In case you didn’t already know, there is no government guarantee of bank deposits in New Zealand. So were bank runs and bank failures to occur, as a deposit holder you face the risk of a “hair cut” on your savings. [Learn more about this here: RBNZ Bank “Bail In” Scheme for Bank Failures: The Open Bank Resolution (OBR)]
As part of a financial insurance preparation for such an occurrence, the below article recommends an allocation of 10-15% to gold and silver, along with a “stash” of physical cash. Read on for more about that…
Editor’s note: Today, we’re changing up our normal Dispatch schedule to bring you an extremely important warning. This could be one of the biggest threats you face today…and the likelihood of it happening has never been higher. (And make sure to read until the end… We have an incredible offer for you that closes tonight.)
You’re alone in a foreign country, far from your hotel.
You reach in your pocket to grab your wallet. It’s gone…
All your cash, credit cards, and debit cards are in it.
You can’t buy food…or a cab ride…or anything.
You try not to panic. What will you do?
This feeling, multiplied by 1,000, is what a bank run feels like.
A bank run is when banks run out of cash. It’s when too many folks try to pull their money out at the same time, and banks shut down. No one can access their cash.
Not many folks know this, but we came within hours of having a full-scale bank run in the U.S. during the financial crisis in 2008.
Customers pulled $5 billion of cash out of failing bank Wachovia, once the fourth largest bank in the U.S. This pushed it to the brink of collapse. The U.S. government bailed it out over a weekend, at the last second.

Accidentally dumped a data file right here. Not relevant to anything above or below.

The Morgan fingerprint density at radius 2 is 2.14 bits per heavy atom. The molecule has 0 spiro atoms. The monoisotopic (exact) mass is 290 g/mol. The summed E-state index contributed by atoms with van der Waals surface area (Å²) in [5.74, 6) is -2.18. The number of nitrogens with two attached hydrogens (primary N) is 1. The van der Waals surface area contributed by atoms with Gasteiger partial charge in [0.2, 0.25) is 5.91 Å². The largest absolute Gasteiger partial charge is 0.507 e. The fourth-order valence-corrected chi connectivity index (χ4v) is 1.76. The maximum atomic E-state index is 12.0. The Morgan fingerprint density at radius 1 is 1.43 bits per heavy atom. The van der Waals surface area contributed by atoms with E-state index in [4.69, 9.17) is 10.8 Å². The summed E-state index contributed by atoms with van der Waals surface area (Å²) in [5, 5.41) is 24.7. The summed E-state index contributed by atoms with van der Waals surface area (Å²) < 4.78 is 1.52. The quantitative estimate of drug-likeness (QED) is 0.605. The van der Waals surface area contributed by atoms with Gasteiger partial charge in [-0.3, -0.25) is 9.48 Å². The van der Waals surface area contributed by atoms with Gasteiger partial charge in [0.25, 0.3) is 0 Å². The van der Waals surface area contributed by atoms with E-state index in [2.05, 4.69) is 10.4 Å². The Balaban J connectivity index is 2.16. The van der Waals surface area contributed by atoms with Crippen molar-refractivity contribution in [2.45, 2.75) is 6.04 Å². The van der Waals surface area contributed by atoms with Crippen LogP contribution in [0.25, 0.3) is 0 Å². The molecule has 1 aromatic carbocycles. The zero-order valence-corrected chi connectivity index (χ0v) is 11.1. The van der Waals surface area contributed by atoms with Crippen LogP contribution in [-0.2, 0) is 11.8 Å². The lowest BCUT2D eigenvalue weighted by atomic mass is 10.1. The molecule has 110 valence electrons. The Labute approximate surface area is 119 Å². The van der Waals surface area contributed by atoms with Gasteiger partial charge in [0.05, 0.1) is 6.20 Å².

Carlos Evans, a Wachovia executive, said Wachovia went from “OK” to “in trouble” in less than a week.
He said “I don’t think people understand how quickly events unfolded.”
In this essay, I’ll explain why a real bank run could easily happen in the U.S. within the next two years.
And, if you don’t get money out beforehand, it will be trapped in the closed bank.
Folks who understand how this disaster will play out can sidestep it. You’ll even have a chance to make 200%+ gains because of it, as I’ll explain in a moment.
I know I’ll get angry emails for writing about this topic. Folks will point out that a major bank run hasn’t happened in the U.S. since the 1930s. They’ll say that a bank run in the U.S. is a one-in-a-million shot. They’ll call us fearmongers for even talking about such a catastrophic event.
I agree that a bank run would be catastrophic. It would blindside 999 out of 1,000 Americans. It would leave many Americans who keep all their money in the bank without a dollar to buy food or gas or medical care.